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Port Redundancies Symptom of ‘Chaos’ on NZ Waterfront

Port Redundancies Symptom of ‘Chaos’ on New Zealand Waterfront, Says Port Union

Today’s announcement that sixteen jobs will be on the chopping block as Prime Port Timaru restructures its operations for the third time in four years is another example of the failure of the free market in New Zealand’s port sector, says the Rail and Maritime Transport Union (RMTU).

‘At last year’s Prime Port AGM CEO Jeremy Boyes was talking up the acquisition of half of Prime Port by Port of Tauranga as well as boasting he had the “most flexible” workforce on the New Zealand waterfront. Now he’s proposing to make those workers redundant and “offer them an interview” with other stevedores, presumably in order to make them even more “flexible”,’ said RMTU General Secretary Wayne Butson.

‘Under this scheme Prime Port will become little more than a landlord, clipping the ticket for every container, tonne of break bulk cargo and log that crosses the wharf, and our members face uncertainty and unknown job security’ he said.

‘Having two new entities owned by Port of Tauranga taking over this South Canterbury workforce can only be aimed at driving down wages and make workers more fearful of their future job security this toxic cocktail of fear culture will do nothing for health and safety in this port,’ he said.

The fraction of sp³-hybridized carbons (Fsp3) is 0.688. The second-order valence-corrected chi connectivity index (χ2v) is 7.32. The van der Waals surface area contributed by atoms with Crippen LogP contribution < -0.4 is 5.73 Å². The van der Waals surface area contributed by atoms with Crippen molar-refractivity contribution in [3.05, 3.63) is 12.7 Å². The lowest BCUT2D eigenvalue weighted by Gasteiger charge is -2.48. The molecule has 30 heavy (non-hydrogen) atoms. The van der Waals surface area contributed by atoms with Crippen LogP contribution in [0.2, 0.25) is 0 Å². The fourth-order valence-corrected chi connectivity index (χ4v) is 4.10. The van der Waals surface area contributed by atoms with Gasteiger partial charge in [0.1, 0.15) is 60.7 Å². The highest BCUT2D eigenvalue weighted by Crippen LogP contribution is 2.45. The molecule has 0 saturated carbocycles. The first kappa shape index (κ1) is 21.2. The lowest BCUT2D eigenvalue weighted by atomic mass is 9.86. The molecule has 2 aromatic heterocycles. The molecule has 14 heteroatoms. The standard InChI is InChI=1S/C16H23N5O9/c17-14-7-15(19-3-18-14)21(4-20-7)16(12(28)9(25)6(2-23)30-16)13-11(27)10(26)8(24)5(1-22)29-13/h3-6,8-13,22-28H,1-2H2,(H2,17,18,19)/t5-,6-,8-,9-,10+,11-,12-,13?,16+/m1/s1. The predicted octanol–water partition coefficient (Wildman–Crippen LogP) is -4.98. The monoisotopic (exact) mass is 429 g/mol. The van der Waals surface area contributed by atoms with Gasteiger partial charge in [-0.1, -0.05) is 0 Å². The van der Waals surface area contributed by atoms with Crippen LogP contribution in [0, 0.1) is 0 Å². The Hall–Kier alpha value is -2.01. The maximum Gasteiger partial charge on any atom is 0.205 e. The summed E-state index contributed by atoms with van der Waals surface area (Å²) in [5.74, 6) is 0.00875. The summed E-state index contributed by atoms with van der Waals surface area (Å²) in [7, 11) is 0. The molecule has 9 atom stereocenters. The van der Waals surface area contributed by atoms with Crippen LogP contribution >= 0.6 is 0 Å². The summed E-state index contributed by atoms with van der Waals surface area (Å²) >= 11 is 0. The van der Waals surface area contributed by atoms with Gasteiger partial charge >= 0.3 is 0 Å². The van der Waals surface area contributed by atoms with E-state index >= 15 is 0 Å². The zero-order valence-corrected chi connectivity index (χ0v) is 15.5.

‘In recent years it’s become increasingly likely that any manufactured product bought in New Zealand has crossed a wharf to get to the shops; and export commodities like dairy products and logs are all handled by port workers. This is a round the clock job in all weathers and the risks are well known, yet instead of rewarding these workers with security of employment and conditions, Prime Port seems bent on racing to the bottom of the market’ he said.

‘In our experience, changing employers on a competitive model is all about cutting wages, reducing job security and lining the pockets of people in boardrooms,’ he said.

‘Last time jobs were slashed at Timaru port it was because foreign owned shipping companies pulled out of the container trade, this time we’re doing it to ourselves. The ports sector in New Zealand is becoming like the wild west, deregulation has created a free for all where ordinary Kiwi workers trying to provide for their families face a constant battle to hang on to their wages and conditions and to try and ensure decent standards of health and safety’ whilst their bosses are only interested in earning bigger bonuses, he said.

‘The industry is in chaos, locally owned ports competing with one another in a country our size doesn’t make sense, and the situation in Timaru is just another symptom of that wider problem. It requires a comprehensive rethink at central government level to come up with a National Ports strategy that will meet the needs of Kiwi workers, tax and ratepayers, and the business community ’ he said.

‘That will require political courage and it won’t happen without a change of government this year,’ he said.


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